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A Discussion of Claire L. Adida, David D. Laitin, and Marie-Anne Valfort’s Why Muslim Integration Fails in Christian-Heritage Societies

  • Amaney Jamal


The title of the book needs no explanation: Why Muslim Integration Fails in Christian-Heritage Societies. It marks an issue of widespread and obvious current relevance, especially in Europe and in the United States in the age of Donald Trump. It registers a claim that is surely controversial and that also perhaps blends empirical and normative judgments. The book is thus a perfect candidate for a Perspectives symposium because it opens itself to so many different perspectives.



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1 Pew 2011: In response to the question: “Do men or women make better political leaders or is there no difference?” 68% of the U.S. Muslims said in 2011 that there is no difference, while the general U.S. public was at 72%. The relevant comparison, though, is with Muslim attitudes in Muslim-majority countries, where in 2007, majorities in the majority of Muslim countries indicated that men were better political leaders.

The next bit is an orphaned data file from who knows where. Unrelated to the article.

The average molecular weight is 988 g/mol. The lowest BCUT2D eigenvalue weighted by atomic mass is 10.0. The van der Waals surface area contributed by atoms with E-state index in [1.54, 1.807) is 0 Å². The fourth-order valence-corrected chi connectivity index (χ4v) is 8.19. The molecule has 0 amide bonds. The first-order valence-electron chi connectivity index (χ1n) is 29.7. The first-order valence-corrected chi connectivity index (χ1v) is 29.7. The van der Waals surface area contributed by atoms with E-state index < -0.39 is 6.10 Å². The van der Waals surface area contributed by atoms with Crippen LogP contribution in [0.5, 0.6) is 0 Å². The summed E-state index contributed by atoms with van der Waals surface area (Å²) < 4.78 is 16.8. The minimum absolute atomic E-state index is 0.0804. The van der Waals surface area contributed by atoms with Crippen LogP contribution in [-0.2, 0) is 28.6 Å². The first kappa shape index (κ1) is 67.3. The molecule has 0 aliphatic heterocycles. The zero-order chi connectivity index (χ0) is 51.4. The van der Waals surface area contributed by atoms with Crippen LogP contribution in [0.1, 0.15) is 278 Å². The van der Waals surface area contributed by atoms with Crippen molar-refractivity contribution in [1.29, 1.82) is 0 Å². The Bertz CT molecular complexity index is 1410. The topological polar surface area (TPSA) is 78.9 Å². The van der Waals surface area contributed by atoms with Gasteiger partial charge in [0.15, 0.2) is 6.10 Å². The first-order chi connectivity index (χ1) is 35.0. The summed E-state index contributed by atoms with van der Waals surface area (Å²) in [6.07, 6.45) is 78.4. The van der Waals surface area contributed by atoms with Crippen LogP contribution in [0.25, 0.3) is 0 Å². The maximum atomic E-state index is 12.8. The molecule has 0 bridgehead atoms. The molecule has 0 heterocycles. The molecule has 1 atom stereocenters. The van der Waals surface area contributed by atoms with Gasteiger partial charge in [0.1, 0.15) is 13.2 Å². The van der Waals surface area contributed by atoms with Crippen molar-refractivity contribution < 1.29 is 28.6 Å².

2 The Muslim community in France differs from the Muslim American community on a variety of socioeconomic criteria. The Muslim American community tends to be better educated and wealthier. However, what this distinction shows is that socioeconomic status matters for “integration.”


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